The list certainly isn’t comprehensive and I’ll probably end up bringing more stuff than this as I did last time. But I definitely need these items. What items did you think you would need that you didn’t end up using and then what items did you wish you would of had that you didn’t?

Photo credit: Photo by Karolina Grabowska from Pexels

Things to Love and Not-Love-So-Much About the Newborn Phase

The newborn phase. Also known as the phase where as a new parent you just don’t sleep. Or practically don’t sleep. The nights are long, the days are too and to be honest, its hard. But there are just some things in the newborn phase that I miss now that I have an older baby. Let’s get to it.

Things to Love About the Newborn Phase

  1. The smell. Oh. My. God. The smell. Newborn baby smell is the best smell in the whole world.
  2. They make the cutest little squeaking sound. (When they eat, when they sleep)
  3. Just pure adorableness.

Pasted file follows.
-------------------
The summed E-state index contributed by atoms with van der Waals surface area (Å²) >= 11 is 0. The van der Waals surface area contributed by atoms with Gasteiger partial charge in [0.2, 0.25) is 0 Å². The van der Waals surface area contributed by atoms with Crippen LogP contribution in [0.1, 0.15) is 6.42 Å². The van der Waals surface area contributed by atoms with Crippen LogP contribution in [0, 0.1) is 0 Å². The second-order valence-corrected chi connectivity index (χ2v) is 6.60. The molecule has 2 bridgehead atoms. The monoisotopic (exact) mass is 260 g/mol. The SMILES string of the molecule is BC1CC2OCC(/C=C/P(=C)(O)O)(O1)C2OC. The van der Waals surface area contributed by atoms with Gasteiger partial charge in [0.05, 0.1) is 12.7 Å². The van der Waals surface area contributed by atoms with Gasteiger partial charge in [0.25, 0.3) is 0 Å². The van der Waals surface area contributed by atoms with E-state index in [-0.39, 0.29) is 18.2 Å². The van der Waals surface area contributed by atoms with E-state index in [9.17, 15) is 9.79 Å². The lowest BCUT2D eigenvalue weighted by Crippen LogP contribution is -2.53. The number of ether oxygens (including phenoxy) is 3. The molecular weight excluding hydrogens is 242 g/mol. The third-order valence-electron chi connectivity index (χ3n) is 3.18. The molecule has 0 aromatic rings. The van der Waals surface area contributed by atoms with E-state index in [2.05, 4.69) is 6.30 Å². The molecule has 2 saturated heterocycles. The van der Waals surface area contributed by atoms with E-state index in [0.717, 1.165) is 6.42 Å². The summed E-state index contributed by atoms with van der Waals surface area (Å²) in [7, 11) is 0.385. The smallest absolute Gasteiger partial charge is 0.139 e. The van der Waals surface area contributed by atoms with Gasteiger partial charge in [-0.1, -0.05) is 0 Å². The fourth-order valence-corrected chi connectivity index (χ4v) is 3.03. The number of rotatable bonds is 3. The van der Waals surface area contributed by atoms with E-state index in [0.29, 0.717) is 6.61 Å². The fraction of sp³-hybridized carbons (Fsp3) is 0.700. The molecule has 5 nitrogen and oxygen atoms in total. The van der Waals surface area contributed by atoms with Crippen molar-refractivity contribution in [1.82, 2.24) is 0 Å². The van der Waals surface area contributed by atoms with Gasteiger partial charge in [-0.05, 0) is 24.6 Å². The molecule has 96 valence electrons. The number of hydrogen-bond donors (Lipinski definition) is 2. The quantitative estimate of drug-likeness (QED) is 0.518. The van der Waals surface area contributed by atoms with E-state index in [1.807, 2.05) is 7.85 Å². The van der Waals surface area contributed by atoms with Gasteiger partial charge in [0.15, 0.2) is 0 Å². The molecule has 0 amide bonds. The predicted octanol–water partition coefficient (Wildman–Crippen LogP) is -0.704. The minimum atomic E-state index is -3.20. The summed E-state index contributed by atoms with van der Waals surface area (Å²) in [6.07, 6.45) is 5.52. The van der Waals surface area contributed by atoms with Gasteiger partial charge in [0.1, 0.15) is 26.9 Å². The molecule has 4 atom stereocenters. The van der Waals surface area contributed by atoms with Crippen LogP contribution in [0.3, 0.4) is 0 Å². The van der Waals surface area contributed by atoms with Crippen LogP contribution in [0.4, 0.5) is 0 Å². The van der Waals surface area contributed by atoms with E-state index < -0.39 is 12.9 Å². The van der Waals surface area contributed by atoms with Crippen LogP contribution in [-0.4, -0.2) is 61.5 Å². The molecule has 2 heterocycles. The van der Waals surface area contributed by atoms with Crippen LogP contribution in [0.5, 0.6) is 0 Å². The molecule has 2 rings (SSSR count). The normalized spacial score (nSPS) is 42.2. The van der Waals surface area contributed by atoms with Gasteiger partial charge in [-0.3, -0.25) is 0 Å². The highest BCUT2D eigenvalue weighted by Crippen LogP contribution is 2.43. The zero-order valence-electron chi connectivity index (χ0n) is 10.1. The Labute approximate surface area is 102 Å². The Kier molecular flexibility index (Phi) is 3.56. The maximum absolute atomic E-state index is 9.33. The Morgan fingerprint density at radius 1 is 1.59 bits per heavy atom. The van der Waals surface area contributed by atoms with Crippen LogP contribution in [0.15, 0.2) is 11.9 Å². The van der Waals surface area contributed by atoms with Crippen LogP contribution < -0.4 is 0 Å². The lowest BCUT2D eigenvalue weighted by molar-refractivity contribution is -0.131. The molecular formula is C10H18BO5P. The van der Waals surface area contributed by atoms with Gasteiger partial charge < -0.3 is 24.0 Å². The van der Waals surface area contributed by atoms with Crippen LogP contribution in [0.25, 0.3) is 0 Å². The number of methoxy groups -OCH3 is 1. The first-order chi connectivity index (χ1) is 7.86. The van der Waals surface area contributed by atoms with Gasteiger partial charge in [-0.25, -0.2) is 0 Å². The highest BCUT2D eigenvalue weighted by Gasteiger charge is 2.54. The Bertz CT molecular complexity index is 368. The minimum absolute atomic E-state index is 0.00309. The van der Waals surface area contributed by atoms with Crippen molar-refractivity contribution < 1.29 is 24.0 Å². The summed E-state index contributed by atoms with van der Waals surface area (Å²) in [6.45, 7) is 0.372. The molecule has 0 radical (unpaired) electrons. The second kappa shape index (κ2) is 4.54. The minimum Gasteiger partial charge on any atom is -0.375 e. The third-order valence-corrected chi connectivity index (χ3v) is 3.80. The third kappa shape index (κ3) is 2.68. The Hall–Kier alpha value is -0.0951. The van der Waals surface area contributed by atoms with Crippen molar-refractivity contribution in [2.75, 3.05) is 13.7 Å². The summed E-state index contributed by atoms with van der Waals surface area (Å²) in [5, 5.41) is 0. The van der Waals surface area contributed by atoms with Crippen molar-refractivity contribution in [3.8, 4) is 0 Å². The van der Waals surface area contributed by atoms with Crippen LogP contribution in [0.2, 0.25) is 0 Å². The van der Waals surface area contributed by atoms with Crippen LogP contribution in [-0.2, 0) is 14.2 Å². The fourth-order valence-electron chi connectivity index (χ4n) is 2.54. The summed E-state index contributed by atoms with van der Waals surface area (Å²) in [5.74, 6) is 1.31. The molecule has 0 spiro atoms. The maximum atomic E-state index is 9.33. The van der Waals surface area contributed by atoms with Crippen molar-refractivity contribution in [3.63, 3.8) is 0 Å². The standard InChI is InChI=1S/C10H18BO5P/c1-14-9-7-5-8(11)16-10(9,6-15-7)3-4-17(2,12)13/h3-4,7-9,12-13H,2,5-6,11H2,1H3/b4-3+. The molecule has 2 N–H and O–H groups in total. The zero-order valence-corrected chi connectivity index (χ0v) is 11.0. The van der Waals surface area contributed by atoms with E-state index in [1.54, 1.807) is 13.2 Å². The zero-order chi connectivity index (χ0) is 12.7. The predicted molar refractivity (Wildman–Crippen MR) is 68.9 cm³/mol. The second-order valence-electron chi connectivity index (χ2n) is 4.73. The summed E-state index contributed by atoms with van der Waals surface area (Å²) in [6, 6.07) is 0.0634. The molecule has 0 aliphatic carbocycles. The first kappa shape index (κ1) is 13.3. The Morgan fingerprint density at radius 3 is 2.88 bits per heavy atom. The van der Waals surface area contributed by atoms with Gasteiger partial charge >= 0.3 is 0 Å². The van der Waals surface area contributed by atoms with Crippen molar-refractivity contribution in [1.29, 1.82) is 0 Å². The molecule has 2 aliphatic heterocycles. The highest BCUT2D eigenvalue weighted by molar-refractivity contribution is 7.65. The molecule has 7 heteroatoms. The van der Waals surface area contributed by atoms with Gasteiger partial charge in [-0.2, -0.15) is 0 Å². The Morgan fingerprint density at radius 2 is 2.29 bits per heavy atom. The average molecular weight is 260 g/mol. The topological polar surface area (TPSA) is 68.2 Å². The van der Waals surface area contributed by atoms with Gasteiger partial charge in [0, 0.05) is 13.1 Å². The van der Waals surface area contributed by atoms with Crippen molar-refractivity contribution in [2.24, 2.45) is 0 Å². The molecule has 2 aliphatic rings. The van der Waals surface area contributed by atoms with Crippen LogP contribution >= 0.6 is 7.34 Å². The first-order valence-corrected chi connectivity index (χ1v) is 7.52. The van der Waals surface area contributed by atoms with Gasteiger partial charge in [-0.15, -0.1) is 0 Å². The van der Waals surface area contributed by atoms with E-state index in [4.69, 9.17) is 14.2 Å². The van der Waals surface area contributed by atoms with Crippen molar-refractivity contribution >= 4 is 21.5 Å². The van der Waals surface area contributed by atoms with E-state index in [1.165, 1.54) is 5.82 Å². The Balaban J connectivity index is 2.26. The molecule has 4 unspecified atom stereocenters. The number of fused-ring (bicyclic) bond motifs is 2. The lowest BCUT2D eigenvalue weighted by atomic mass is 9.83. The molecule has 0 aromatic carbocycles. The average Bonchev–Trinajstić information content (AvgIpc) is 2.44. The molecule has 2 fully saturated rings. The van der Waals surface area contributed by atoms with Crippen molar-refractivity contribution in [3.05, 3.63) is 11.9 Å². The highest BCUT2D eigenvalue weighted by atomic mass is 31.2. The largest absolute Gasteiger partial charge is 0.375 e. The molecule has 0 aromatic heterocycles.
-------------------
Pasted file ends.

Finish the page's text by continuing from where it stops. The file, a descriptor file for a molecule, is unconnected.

4. They’re so cuddly. I remember I called her my little peanut.
  5. How they grab your finger. (I miss this so much)
  6. It is temporary. One day you will sleep again.
  7. How tiny their clothes are.
  8. How tiny they are. So much easier to carry around with one arm.
  9. They will go to sleep anywhere. In your arms, on the floor when they are supposed to be having tummy time, in their stroller, in their carrier… but mostly in your arms.

Things to Not Love About the Newborn Phase

  1. They can’t hold up their own heads. Always obsessing about supporting the head when both of your hands are already busy is not fun.
  2. So much laundry. They throw up and spit up and drool and poop on so many outfits.
  3. How helpless they are. I know I was always so worried about my baby when they were this small because they were completely helpless.
  4. How utterly exhausting it is.
  5. The witching hour.
  6. They eat just about constantly. Seriouly, I know they say you’re supposed to feed them every 2-3 hours starting from the beginning of the last feeding, but what if the feeding itself took over an hour?

Overall, the newborn stage is sweet and short. It is hard when you are in the trenches of it but it is temporary. I wish had said to me how much easier it got. Because, though rewarding, the newborn phase is a lot of hard work.

Real Talk, I Sometimes Hate My Job